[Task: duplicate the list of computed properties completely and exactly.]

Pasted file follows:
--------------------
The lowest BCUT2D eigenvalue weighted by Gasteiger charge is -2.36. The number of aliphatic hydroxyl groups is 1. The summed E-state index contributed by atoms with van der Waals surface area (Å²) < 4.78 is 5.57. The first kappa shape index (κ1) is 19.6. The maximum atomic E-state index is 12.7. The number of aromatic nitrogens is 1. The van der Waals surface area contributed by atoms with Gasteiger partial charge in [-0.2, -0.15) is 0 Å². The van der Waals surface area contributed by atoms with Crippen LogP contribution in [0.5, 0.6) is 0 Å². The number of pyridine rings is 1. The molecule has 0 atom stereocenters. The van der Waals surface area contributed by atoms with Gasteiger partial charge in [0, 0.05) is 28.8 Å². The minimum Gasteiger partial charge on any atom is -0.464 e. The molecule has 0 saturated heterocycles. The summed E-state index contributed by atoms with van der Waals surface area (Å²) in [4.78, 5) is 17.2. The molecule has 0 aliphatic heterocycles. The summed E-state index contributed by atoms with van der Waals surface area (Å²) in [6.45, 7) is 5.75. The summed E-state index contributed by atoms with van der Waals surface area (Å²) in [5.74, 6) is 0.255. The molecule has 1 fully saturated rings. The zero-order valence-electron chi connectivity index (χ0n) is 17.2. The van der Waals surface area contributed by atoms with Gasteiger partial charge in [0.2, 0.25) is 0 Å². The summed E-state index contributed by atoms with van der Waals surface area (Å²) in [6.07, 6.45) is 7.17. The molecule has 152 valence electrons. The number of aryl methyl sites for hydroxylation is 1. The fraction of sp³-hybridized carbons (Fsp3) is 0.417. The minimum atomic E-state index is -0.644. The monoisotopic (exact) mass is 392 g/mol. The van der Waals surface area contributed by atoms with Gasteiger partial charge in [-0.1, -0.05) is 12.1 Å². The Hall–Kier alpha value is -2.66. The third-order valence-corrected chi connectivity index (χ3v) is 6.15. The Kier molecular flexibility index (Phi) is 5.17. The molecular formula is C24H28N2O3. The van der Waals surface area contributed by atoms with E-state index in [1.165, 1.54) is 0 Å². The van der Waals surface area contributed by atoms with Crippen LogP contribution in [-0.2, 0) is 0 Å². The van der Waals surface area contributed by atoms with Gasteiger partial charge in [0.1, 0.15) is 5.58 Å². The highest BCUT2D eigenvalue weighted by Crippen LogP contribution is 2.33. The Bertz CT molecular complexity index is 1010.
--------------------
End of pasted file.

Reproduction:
The lowest BCUT2D eigenvalue weighted by Gasteiger charge is -2.36. The number of aliphatic hydroxyl groups is 1. The summed E-state index contributed by atoms with van der Waals surface area (Å²) < 4.78 is 5.57. The first kappa shape index (κ1) is 19.6. The maximum atomic E-state index is 12.7. The number of aromatic nitrogens is 1. The van der Waals surface area contributed by atoms with Gasteiger partial charge in [-0.2, -0.15) is 0 Å². The van der Waals surface area contributed by atoms with Crippen LogP contribution in [0.5, 0.6) is 0 Å². The number of pyridine rings is 1. The molecule has 0 atom stereocenters. The van der Waals surface area contributed by atoms with Gasteiger partial charge in [0, 0.05) is 28.8 Å². The minimum Gasteiger partial charge on any atom is -0.464 e. The molecule has 0 saturated heterocycles. The summed E-state index contributed by atoms with van der Waals surface area (Å²) in [4.78, 5) is 17.2. The molecule has 0 aliphatic heterocycles. The summed E-state index contributed by atoms with van der Waals surface area (Å²) in [6.45, 7) is 5.75. The summed E-state index contributed by atoms with van der Waals surface area (Å²) in [5.74, 6) is 0.255. The molecule has 1 fully saturated rings. The zero-order valence-electron chi connectivity index (χ0n) is 17.2. The van der Waals surface area contributed by atoms with Gasteiger partial charge in [0.2, 0.25) is 0 Å². The summed E-state index contributed by atoms with van der Waals surface area (Å²) in [6.07, 6.45) is 7.17. The molecule has 152 valence electrons. The number of aryl methyl sites for hydroxylation is 1. The fraction of sp³-hybridized carbons (Fsp3) is 0.417. The minimum atomic E-state index is -0.644. The monoisotopic (exact) mass is 392 g/mol. The van der Waals surface area contributed by atoms with Gasteiger partial charge in [-0.1, -0.05) is 12.1 Å². The Hall–Kier alpha value is -2.66. The third-order valence-corrected chi connectivity index (χ3v) is 6.15. The Kier molecular flexibility index (Phi) is 5.17. The molecular formula is C24H28N2O3. The van der Waals surface area contributed by atoms with E-state index in [1.165, 1.54) is 0 Å². The van der Waals surface area contributed by atoms with Crippen LogP contribution in [-0.2, 0) is 0 Å². The van der Waals surface area contributed by atoms with Gasteiger partial charge in [0.1, 0.15) is 5.58 Å². The highest BCUT2D eigenvalue weighted by Crippen LogP contribution is 2.33. The Bertz CT molecular complexity index is 1010.